We do not usually think of Moses as a prophet. Rather he is connected in many persons' minds with the crossing of the Red Sea (actually Reed Sea) and the giving of the Ten Commandments. For some, Charleton Heston and Hollywood have engraved those thoughts in their views. However, Moses was indeed a prophet. In fact, the Old Testament considers him to have been the first and the greatest of the prophets (cf. Numbers 12:6--8). He was the mediator of the Word of God to his people, and he fulfilled the prophetic functions of interceding with the Lord for his sinful people (cf.
I am so happy to see you this morning. How are you? (children may respond)
Let's play a game I call “Lost and Found.” Okay? (children respond)
(presenter role plays) Uh, oh, I lost something for today's message. Hmm, I wonder where it could be. It's a box like this. (shows approximate dimensions) (instruct the children to look around the immediate area) (then presenter or child finds it)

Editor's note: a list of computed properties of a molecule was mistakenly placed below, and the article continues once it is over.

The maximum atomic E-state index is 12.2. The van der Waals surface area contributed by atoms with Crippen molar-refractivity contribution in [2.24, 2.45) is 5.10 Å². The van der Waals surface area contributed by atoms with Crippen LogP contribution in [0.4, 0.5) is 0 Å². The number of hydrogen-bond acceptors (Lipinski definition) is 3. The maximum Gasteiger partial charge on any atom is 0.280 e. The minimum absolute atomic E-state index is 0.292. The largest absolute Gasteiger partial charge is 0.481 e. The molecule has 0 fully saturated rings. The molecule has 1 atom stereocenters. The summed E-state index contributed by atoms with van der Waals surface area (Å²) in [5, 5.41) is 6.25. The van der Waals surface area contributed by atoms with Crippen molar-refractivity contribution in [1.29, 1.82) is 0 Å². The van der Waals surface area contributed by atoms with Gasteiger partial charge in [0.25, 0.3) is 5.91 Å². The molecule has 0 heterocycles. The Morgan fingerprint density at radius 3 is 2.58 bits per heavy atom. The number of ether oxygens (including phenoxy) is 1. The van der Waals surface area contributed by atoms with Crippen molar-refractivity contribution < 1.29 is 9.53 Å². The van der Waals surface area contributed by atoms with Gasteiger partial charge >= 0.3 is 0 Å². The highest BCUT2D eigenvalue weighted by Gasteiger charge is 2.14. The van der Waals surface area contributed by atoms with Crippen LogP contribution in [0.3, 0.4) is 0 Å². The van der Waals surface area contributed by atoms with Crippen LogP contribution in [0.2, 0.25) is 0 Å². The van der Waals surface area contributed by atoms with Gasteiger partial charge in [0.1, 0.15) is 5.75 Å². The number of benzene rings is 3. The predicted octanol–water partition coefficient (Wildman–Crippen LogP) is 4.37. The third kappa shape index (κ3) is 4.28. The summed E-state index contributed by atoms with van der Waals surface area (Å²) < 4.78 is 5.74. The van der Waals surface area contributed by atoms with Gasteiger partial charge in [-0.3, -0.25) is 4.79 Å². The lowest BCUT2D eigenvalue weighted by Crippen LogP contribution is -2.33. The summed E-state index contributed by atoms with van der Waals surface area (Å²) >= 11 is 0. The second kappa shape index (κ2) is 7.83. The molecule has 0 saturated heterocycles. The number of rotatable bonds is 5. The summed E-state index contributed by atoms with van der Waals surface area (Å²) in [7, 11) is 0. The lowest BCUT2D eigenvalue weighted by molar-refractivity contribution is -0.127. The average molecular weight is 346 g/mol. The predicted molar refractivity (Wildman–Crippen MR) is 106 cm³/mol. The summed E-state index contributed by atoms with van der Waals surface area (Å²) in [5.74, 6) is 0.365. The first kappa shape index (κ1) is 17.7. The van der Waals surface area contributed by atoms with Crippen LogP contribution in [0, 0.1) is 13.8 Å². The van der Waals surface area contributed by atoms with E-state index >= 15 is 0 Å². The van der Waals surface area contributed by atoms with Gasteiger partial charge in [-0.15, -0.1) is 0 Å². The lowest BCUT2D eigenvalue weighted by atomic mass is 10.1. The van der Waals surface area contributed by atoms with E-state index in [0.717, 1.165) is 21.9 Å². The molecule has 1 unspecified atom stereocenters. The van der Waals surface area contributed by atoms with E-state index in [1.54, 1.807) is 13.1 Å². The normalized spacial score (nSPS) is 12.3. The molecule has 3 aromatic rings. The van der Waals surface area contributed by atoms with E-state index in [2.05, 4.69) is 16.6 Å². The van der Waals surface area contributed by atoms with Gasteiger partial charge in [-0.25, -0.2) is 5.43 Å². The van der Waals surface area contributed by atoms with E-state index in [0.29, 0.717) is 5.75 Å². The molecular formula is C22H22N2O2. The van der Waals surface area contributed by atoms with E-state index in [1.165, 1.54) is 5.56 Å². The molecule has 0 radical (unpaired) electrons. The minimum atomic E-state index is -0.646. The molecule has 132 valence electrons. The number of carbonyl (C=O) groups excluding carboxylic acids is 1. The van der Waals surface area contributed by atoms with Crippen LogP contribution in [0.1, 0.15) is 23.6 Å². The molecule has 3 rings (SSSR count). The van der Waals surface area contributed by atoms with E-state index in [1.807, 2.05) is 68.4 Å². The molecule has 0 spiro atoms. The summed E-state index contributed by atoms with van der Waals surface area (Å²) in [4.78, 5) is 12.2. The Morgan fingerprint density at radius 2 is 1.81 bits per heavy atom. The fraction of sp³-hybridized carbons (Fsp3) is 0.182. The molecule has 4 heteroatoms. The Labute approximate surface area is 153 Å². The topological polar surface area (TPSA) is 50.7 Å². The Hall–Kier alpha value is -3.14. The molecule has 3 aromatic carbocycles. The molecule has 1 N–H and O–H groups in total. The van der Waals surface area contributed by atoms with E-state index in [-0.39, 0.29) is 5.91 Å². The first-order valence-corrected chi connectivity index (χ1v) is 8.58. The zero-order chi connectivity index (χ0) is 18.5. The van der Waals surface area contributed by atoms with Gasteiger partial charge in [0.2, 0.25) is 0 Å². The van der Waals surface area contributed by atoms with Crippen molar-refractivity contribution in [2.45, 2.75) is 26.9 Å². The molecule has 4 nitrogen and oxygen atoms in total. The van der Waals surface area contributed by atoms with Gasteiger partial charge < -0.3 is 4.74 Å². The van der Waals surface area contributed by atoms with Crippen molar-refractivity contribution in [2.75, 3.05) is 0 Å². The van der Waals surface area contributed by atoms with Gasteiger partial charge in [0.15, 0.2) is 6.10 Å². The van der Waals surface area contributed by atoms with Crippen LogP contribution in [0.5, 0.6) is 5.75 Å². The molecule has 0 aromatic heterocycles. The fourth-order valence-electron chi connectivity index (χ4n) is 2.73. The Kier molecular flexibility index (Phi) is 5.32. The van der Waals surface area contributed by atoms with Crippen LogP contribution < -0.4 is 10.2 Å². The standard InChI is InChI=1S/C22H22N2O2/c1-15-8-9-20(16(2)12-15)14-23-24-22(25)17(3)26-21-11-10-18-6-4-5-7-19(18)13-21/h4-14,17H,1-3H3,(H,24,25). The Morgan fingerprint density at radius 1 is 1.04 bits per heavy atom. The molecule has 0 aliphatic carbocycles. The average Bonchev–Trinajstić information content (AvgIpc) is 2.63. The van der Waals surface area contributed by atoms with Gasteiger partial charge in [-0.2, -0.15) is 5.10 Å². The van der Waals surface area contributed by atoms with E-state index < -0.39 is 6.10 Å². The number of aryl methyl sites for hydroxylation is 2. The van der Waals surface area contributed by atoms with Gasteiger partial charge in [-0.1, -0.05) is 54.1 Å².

Since the Fourth Sunday in Lent has been historically identified as Laetare (Rejoicing Sunday), it is most appropriate that the lessons collectively testify to a theme for which we can rejoice — God saves us by his grace!
In this familiar and well-loved story of the Prodigal Son, I often wonder what happened to the mother of the family. She's totally ignored. So are any daughters. It seems like a completely male stronghold. So much so that I wonder whether perhaps the mother had died some years previously, and that was the cause of much of the unhappiness displayed by both the father and the sons. Or whether the father was such a domineering character that his wife played no real part in family life, but simply bowed her head in compliance with all his wishes, no matter how extreme they were.